The story for the film is interesting as after a while, the lines between the "good guy" and the "bad guy" becomes so blurred that you start to wonder what is really going on. While Lee's character is supposed to be the moral center of the story he slips into the roll of psychopath so easily at times you start to wonder if the Devil mentioned in the title of the movie is Kim Soo-hyeon instead of Kyung-chul due to Soo-hyeon takes more pleasure on the torture and mental abuse he inflicts on Kyung-chul after their first encounter in the green house. Then you realize that Kyung-chul is the true "Devil" at the end as he feels no remorse in his actions unlike Soo-hyeon who realizes to late that instead of attaining the justice he wants, instead he turned himself into a monster that equals Kyung-chul and hates himself for it. Only after he gets his revenge, after he lost everything, does he let himself become human again and the weight of what he's done destroys him as he walks away. You understand this fact earlier in the film when we're treated to a conversation between a cannibal and Kyung-chul's character that the cannibal is laughing that Soo-hyeon is one of them, a monster, and maybe worse, as they at least kill their prey after finding them and the fact that Kyung-chul created this monster.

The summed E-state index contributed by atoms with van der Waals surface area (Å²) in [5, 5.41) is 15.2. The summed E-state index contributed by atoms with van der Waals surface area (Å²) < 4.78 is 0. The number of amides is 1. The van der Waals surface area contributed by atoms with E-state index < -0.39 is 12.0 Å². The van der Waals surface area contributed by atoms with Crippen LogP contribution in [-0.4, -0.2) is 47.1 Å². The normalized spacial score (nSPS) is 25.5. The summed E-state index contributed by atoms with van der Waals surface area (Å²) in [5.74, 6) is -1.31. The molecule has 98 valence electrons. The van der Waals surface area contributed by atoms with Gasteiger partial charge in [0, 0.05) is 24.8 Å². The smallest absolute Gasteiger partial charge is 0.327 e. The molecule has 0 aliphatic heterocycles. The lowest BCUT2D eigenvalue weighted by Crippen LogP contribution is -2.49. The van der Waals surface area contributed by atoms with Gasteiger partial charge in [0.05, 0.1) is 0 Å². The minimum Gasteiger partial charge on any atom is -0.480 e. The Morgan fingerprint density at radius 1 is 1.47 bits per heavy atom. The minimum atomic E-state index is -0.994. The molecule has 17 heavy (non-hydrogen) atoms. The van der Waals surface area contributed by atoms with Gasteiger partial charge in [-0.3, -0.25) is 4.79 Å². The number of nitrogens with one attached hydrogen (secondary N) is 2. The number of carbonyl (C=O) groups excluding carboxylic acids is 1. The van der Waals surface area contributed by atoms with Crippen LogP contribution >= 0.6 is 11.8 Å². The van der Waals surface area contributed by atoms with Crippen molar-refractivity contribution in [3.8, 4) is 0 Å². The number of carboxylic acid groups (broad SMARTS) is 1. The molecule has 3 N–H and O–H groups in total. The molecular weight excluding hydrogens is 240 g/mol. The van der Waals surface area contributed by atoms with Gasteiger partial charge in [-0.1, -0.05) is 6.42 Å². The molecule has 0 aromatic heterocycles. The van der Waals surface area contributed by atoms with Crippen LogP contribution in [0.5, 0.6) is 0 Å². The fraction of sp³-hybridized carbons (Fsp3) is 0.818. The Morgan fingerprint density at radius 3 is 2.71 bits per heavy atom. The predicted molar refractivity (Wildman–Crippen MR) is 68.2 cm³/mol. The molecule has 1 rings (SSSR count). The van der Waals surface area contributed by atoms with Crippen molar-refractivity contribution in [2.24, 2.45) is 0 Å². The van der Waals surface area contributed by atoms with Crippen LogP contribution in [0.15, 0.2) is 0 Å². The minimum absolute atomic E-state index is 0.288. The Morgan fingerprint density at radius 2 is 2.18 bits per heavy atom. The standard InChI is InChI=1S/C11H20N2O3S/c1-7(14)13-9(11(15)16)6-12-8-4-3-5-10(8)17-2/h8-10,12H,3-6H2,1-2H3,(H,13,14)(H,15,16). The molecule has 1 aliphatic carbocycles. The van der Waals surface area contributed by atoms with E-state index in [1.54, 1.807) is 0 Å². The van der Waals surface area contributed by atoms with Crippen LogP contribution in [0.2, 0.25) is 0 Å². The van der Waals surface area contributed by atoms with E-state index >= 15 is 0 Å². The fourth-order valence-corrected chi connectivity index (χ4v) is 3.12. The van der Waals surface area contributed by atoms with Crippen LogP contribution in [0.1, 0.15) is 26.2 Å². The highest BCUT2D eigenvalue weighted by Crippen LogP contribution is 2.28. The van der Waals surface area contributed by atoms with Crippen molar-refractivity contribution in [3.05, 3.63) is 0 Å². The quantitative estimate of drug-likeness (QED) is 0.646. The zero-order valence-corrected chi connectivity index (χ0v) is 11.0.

This movie was just what I needed to end the year on. It was brutal and tense through most of it and never apologized for it. The one thing I do wish they did more with was go more into Kyung-chul's background with his cannibal friend as it's mentioned that they tried to start a militant group that failed. It makes you wonder that if these two came from there who alse was in that group and just how more messed up they were. The cinematography was beautiful even when the violence on screen picked up, even during the whole Achilles tendon scene which was just outrageous. One of the stand out scenes is a knife fight that takes place in a moving cab between Kyung-chul's character and a pair of killers that stole a cab for fun. It gets bloody, as quick flashes of silver streaked in red fly through the air as the close quarters of the environment compacts the action and makes it more brutal. The sound design was on the spot throughout as well. From the quiet driving scenes when the film first started to the end conversation I mentioned earlier to the sounds of pain everything was bright but without being overly loud or blasting the eardrums out. If you haven't seen this film yet, you must as it's one of the best that came out this year.